Just 10 years ago, regular direct freight services from China to Europe did not exist. Today, they connect roughly 35 Chinese cities with 34 European cities. But despite their rapid advances, these lines must compete with maritime routes that have dominated commerce between Asia and Europe since the late fifteenth century. It remains to be seen how much trade they can capture.
State Grid Corp. of China has announced plans to bid for a 20 percent stake in a local German power grid operator. If successful, the deal will be China's first investment in Germany's critical infrastructure.
China's Belt and Road initiative has enjoyed relatively rapid and wide support, particularly in Asia. However, its political future depends on implementation and delivering economic results. To sustain support, China should be looking for opportunities to broaden participation.
British prime minister Theresa May is expecting $12.8 billion in commercial deals with China. The agreements would focus mainly on the fields of finance, agriculture, science and technology, as well as President Xi Jinping's flagship Belt and Road Initiative.
During French president Emmanuel Macron's recent trip to China, he promised to pursue a comprehensive and strategic partnership including collaboration on China's Belt and Road initiative.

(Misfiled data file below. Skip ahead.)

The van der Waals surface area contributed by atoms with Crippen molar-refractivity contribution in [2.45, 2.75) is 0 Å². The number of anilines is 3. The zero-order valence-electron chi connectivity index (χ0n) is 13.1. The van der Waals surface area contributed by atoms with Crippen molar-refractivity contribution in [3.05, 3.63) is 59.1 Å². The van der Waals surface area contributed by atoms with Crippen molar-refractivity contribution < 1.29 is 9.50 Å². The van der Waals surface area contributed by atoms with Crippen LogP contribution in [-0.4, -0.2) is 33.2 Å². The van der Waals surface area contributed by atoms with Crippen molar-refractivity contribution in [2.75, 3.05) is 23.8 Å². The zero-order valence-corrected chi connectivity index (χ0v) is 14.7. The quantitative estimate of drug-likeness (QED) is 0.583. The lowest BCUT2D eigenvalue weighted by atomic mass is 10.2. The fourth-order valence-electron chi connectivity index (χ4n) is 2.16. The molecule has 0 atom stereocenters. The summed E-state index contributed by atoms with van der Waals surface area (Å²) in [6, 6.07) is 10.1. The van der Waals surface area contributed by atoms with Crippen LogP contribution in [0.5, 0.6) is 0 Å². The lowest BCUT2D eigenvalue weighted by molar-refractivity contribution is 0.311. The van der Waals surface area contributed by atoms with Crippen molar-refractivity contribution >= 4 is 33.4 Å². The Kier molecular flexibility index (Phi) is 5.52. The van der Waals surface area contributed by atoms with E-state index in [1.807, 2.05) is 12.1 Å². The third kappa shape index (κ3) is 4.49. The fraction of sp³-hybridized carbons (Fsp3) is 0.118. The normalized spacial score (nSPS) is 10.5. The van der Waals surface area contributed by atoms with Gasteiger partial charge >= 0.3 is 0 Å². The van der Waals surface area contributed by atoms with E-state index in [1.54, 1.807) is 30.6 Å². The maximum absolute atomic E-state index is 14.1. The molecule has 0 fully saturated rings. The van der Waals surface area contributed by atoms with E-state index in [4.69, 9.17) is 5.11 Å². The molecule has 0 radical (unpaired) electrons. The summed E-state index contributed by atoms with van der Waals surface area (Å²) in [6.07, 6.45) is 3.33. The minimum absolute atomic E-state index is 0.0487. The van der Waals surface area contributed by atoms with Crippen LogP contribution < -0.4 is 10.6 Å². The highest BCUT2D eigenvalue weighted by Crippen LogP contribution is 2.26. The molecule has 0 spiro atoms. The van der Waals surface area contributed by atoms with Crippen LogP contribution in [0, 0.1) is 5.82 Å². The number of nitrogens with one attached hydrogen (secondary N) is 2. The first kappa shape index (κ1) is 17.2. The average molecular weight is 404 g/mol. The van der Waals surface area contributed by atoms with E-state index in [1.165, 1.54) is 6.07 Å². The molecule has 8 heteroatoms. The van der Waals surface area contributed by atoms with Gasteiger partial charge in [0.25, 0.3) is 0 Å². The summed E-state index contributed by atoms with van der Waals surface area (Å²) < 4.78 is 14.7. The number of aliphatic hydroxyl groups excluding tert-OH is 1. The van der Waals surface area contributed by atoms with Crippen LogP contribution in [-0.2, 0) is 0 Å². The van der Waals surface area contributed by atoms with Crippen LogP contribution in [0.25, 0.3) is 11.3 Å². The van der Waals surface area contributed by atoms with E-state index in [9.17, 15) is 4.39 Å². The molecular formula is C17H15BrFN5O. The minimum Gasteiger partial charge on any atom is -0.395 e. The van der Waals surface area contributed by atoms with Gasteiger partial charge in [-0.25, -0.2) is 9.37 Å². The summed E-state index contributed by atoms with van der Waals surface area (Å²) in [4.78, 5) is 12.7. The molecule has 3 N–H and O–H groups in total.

Chinese infrastructure investment in CEE countries has served as a catalyst for regional development and deeper integration within Europe.
Broad generalizations about “Belt and Road projects,” whether positive or negative, are not particularly helpful and could even be dangerous when formulating policy. A more successful approach is likely to involve nuanced and localized policies in the same way that China has adopted localized approaches to infrastructure investment under the BRI umbrella.
The political damage Chinese investment in the CEE has created for the EU is already visible in its inability to act cohesively vis-à-vis China on trademark foreign policy issues, namely upholding the international rule of law and protecting human rights.
On November 30th the CSIS Energy and National Security Program hosted "Hydrogen and Green Shipping: Zero Emission Fuel in the Maritime Sector" to discuss the important role that hydrogen fuel technology could play for shipping in the transition to a low-carbon future.
Chinese investments in Central and Eastern Europe are raising concerns about transparency and accountability, but for now, the risks are relatively manageable given the modest scope of investment.
Premier Li sees the region as key to Belt and Road push
At the onset of Beijing’s sixth 16+1 forum, China’s involvement with Central and Eastern Europe under the Belt and Road is beginning to take shape. Results on the ground have proven mixed so far, and a more nuanced local picture is slowly emerging; with some reasons for concerns but also much reassurance provided.